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What Is Heroin Nodding?

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In This Article

Nodding is exactly what it sounds like. Once heroin takes effect, a person may go in and out of consciousness in a manner that seems much like sleeping. Drug abuse causes many changes in a person’s behavior, and nodding is one side effect of using heroin that you might notice in someone who is under its influence.

Nodding got its name from the fact that people exhibiting this behavior appear to nod off, and this can even occur if a person is sitting up. At first glance, it may seem humorous to see your friend or family member fall asleep so fast, but the truth is that the reason for their behavior could be no laughing matter. Nodding is a sign of heroin addiction, and frequent episodes of this happening mean that you must take action to address your loved one’s problem.

Is Nodding Dangerous?

The risks associated with heroin are well-known, and an overdose is a constant concern for anyone who uses the drug. Sadly, even first-time users are at risk for negative reactions that can lead to long-term health consequences. After witnessing a nodding event, you are bound to have questions.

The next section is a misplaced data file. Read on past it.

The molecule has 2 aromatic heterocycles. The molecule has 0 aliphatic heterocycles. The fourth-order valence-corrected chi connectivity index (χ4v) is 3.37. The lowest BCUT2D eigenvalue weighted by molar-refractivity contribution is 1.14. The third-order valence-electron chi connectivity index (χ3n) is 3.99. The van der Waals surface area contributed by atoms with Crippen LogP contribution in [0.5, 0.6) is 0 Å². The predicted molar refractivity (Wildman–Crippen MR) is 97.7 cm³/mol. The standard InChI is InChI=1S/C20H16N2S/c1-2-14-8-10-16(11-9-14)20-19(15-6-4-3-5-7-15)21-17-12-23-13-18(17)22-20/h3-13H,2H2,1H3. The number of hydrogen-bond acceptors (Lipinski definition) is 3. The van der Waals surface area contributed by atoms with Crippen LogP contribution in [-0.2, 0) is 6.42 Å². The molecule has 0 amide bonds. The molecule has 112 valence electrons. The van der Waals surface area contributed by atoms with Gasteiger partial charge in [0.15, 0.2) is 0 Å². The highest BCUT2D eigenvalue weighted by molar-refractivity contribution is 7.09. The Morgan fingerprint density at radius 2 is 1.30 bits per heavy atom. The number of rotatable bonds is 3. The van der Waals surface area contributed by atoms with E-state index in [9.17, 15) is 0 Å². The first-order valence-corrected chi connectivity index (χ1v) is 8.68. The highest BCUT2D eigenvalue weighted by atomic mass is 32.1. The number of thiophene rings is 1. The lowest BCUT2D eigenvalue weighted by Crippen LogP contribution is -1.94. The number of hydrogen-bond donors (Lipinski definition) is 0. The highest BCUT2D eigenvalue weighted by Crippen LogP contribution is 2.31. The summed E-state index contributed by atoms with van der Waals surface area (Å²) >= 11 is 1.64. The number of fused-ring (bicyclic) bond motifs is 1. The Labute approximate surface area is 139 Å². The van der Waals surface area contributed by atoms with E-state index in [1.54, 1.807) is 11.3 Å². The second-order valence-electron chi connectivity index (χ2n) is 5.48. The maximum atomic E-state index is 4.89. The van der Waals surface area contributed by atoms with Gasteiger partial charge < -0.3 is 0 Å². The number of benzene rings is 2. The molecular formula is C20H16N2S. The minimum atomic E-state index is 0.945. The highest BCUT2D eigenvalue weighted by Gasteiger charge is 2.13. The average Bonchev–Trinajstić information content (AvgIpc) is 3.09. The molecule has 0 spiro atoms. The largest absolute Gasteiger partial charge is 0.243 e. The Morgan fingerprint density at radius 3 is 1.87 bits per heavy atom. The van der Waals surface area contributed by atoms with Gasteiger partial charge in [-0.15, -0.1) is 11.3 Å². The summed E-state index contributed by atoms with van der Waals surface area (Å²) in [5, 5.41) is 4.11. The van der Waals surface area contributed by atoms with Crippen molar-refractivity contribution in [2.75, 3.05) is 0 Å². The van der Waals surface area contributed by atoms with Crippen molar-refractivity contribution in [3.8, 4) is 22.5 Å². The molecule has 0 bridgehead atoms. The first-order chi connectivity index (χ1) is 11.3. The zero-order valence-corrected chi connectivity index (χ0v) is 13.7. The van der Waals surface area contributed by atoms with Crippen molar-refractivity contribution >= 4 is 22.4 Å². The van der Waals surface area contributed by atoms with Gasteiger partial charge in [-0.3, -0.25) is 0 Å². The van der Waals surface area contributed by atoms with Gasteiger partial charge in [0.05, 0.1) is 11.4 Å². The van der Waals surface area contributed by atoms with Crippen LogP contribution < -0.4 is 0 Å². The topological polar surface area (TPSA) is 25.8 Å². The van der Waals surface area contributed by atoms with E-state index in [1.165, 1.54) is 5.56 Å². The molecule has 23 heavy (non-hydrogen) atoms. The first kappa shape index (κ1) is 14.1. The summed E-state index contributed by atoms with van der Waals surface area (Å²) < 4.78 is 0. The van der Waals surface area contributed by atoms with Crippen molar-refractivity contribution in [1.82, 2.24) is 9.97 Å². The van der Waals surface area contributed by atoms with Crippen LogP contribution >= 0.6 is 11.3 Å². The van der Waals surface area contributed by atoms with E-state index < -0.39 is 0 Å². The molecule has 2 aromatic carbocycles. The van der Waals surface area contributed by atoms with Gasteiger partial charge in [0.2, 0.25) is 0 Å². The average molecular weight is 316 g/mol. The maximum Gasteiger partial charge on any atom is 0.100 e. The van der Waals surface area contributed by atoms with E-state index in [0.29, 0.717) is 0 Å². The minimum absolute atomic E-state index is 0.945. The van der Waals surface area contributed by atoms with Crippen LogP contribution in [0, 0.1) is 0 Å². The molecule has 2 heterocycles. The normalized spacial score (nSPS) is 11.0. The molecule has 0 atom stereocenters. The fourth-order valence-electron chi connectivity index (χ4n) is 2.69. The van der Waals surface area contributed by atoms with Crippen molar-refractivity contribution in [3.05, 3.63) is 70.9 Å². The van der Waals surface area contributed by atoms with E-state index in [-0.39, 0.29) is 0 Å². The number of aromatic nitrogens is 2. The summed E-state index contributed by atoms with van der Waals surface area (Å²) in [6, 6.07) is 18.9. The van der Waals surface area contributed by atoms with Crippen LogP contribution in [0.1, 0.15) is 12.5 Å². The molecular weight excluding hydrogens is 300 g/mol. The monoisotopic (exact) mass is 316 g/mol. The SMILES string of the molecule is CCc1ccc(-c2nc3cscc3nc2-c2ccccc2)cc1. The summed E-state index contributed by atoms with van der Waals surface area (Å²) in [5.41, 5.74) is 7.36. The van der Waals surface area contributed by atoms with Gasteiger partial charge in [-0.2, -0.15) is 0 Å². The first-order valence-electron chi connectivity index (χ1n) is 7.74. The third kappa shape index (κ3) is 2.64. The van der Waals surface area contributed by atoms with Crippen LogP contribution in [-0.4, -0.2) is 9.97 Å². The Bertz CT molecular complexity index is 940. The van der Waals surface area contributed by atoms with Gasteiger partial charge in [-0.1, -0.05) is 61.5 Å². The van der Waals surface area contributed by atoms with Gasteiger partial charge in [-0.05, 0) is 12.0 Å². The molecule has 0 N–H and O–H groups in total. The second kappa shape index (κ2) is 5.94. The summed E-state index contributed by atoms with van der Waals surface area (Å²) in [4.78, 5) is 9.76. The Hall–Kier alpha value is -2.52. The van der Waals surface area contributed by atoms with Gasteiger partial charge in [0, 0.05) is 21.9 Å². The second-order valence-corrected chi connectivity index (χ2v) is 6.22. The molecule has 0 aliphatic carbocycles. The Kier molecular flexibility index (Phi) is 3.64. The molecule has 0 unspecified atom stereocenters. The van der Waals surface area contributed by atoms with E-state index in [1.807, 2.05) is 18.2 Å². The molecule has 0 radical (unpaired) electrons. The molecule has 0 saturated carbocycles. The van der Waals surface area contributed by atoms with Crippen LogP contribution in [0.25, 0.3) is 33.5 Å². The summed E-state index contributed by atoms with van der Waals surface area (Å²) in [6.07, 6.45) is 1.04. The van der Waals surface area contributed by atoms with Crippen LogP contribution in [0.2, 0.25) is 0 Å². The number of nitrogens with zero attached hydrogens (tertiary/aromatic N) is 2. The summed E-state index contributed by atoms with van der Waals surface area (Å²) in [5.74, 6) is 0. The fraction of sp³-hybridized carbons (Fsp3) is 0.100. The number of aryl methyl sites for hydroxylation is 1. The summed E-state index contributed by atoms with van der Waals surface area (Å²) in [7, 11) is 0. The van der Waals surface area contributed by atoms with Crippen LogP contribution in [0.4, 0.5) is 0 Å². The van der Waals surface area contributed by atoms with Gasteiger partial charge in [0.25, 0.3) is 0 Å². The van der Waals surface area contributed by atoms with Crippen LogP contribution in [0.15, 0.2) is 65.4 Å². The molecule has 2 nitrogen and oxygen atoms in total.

For instance, you might have been frightened by your loved one’s inability to respond coherently even though you sensed that they were aware that you were speaking. Alternatively, your loved one may have nodded off during an inconvenient time such as when they were riding the bus to work. As a short answer, nodding is dangerous, but there are things that you can do to protect your loved one.

One of the biggest risks associated with nodding is an injury that occurs when it happens suddenly. For instance, your loved one could collapse on the floor if they are standing when the drug takes full effect. Alternatively, they could nod off in public, which places them at risk for criminal activity, such as having their purse snatched. Nodding also looks very similar to an overdose, which is why it is so frightening for loved ones to witness.